NYC Restaurants Ditch the Traditional Brick and Mortar
Savory's Kitchen in Midtown. Photo Courtesy of Gabrielle McGovern, WFUV News.
New York City's home to thousands of sit-down restaurants, but a growing number of eateries won't take walk-ins or reservations.
More New York City restaurants are ditching the traditional brick and mortar to specialize in delivery. That means they have no dining rooms, operate out of a large, single kitchen, and their food can only be ordered on the phone, online, and on mobile apps. Two of these are Ando and Savory.
Serena Dai, a News Editor for the website Eater NY, said restaurant owners are looking for new ways to make their businesses profitable.
"The restaurant industry is really difficult and it has notoriously low margins, so people are always trying different and new things. Delivery is a huge part of the way people eat in New York City as well," said Dai.
The company Ando was formed last year. It has kitchens in Midtown and Downtown Manhattan and specializes in delivering second-generation American food. Ando's Head of Experience, Anoop Pillarisetti, said Ando's founder David Chang owns the brick and mortar restaurant chain Momofuku. Pillarisetti said Chang seized on the demand for delivery food to try something new.
"It was seeing a trend that was emerging. There is a way to kind of build a compelling ordering in our face on a mobile phone or on a computer. A vast majority of people now walk around with these things in their pockets. It just made sense for us to try it out," said Pillarisetti.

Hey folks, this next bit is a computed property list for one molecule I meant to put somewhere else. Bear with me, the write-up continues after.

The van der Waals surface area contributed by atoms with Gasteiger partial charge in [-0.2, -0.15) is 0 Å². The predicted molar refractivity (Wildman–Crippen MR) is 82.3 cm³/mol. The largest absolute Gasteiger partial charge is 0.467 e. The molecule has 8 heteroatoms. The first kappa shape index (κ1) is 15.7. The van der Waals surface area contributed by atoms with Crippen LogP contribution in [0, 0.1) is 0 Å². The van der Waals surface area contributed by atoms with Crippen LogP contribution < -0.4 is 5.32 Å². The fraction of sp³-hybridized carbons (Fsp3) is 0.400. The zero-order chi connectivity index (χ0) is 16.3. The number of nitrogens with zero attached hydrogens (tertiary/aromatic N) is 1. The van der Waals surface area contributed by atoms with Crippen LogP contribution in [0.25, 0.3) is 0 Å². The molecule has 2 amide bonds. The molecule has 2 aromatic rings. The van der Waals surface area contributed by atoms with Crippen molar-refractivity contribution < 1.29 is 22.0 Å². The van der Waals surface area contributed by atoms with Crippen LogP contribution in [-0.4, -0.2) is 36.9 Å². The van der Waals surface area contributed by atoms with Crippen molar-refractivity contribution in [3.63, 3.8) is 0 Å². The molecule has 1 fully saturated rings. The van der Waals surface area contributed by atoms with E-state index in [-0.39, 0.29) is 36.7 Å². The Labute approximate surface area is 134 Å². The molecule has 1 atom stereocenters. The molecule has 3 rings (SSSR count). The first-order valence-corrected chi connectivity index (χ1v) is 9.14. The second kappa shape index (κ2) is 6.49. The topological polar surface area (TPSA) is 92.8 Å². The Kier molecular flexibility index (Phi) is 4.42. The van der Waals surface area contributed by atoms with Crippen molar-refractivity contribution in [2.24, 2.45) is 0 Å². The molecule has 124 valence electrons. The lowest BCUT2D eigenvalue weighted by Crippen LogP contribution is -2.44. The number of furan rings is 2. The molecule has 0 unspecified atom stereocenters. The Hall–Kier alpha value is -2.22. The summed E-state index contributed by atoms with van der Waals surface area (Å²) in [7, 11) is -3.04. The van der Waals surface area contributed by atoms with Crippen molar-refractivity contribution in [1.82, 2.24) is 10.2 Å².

Like Ando, Savory also saw a market for more fast and convenient food. The delivery-only restaurant, which launched in 2011, caters a wide variety of foods to offices. Savory's Partner, Jose Fuentes, says the kitchen's size of 10,000 square feet allows them to complete tens of thousands of orders per day in a timely manner.
"The volumes we can produce, again we're making delicious food, delivery at the right time and right place, that is something that we can achieve that the traditional restaurant can't achieve," said Fuentes.
Bronx resident Alex Bain said he's attracted to the convenience of the city's delivery-only restaurants, specifically one that's actually called Delivery Only. Bain said he can rely on it for its fast delivery time and accuracy.
"A lot of the times when these restaurants offer take out or delivery, they either mess things up or they have so much going on that the delivery guy is late or by the time you get your food, it's lukewarm. So that's what I like about this. Their only focus is delivering your food," said Bain.
A 2016 business consumer report projected the delivery only business model will more than double in the next four years.